Why Did I Buy It?: Mannaja AKA A Man Called Blade AKA Manna(tomahawk)a was bequeathed to me at the great Insomniac closing.
Why Haven’t I Watched It?: The Spaghetti Western is a funny genre. One where a blind watch can end up delivering stylistically ambitious, violently operatic action film or just as easily deliver something that makes you lose all lingering traces of your faith in humanity (Take Four For The Apocalypse which features the regrettably unforgettable sight of Michael J. Pollard getting his ass served. Literally.)
Given that the director Sergio “Chuckles” Martino is best known for such classy demure films as Mountain Of The Cannibal God, 2019: After The Fall Of New York and the immortal Torso and that the back cover of Blue Underground’s DVD boasts “including the famous eyeball torture scene” (not quite the draw you think it is guys) I thought I was safe in assuming that Mannaja was one of the latter.
But what can I say? The announcement for the new Django movie got me in the mood for a spaghetti western.
How Was It?: An unfortunately large part of The Unseen has involved watching movies that are not as awesome as they look. A Man Called Blade is the welcome exception to the rule, a movie that is exactly as awesome as it looks. For all the hype about the violence Mannaja isn’t all that bad. It’s not exactly mellow, after all the film’s gimmick is that the hero prefers chopping off people’s hands with tomahawks to using a gun (something that yields mixed results). Sure it’s gory and somewhat sadistic but show me a Spaghetti Western that isn’t-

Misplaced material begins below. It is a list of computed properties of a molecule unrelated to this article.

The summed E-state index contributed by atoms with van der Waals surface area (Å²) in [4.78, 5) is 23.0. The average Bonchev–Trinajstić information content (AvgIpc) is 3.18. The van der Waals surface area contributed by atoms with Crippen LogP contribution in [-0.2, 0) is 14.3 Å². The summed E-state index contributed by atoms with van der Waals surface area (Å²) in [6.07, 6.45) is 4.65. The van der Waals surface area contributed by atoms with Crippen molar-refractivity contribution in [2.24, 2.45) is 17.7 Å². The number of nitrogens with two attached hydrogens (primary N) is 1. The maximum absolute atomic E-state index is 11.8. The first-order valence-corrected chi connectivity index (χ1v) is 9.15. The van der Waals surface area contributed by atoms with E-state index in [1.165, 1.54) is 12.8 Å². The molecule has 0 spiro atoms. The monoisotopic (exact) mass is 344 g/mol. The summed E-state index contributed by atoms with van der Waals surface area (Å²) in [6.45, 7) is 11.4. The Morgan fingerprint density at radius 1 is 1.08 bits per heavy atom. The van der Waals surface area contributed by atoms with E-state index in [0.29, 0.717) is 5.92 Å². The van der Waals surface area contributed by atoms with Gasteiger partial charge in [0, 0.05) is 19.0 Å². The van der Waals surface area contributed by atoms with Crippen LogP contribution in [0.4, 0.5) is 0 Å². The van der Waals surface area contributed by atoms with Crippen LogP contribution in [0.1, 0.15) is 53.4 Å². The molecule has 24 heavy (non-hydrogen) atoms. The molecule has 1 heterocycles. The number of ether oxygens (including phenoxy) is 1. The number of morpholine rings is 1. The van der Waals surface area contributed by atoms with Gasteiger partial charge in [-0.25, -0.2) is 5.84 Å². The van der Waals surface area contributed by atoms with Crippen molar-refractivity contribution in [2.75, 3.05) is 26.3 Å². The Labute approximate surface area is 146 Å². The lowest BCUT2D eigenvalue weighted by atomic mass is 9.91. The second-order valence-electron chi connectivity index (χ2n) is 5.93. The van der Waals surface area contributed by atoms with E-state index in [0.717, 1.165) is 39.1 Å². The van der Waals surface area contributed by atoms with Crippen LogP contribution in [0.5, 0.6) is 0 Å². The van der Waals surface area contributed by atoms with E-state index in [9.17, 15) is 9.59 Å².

...OK show me one that doesn’t star Terrence Hill that isn’t
There’s not much to set A Man Called Blade apart from the average Spaghetti Western. It’s just one of those movies that manages to embody the tropes of their genre with admirable efficiency. There are Great Danes, a hero who does his best impersonation of Franco Nero and a bad guy who does his best impersonation of Henry Fonda in Once Upon A Time In The West (and speaks in a Germanic accent because of course he does) a rich puritan who owns the town, cheerful whores, torture scenes, great quantities of mud, blood, fog and dust and a terrible terrible theme song which is not sung but droned. (Seriously you could find any drunk at closing time and have him croon Karaoke style to the lyrics of A Man Called Blade and they would sing it better then the person they actually got to sing the theme song. I guarantee it.) Basically you could show this to someone who has never seen a spaghetti western and afterwards they’d have a complete understanding of the subgenre.
Really you could do a lot worse for a hypothetical ambassador. The film has tighter (not to mention more coherent) plotting then the average Spaghetti Western and Sergio Martino has a great sense of gothic atmosphere and a keen eye for action. Though the film like all Spaghetti Westerns revels in the grotesque it isn’t overwhelmed by it. A Man Called Blade is simply a fine example of its subgenre.
So word on the street is that there's a certain script making its way around the interwebs. Not that I support the deplorable practice of Script trading. But if a faithful TTDS reader wants to send a certain PDF to email@example.com I'd be very much obliged.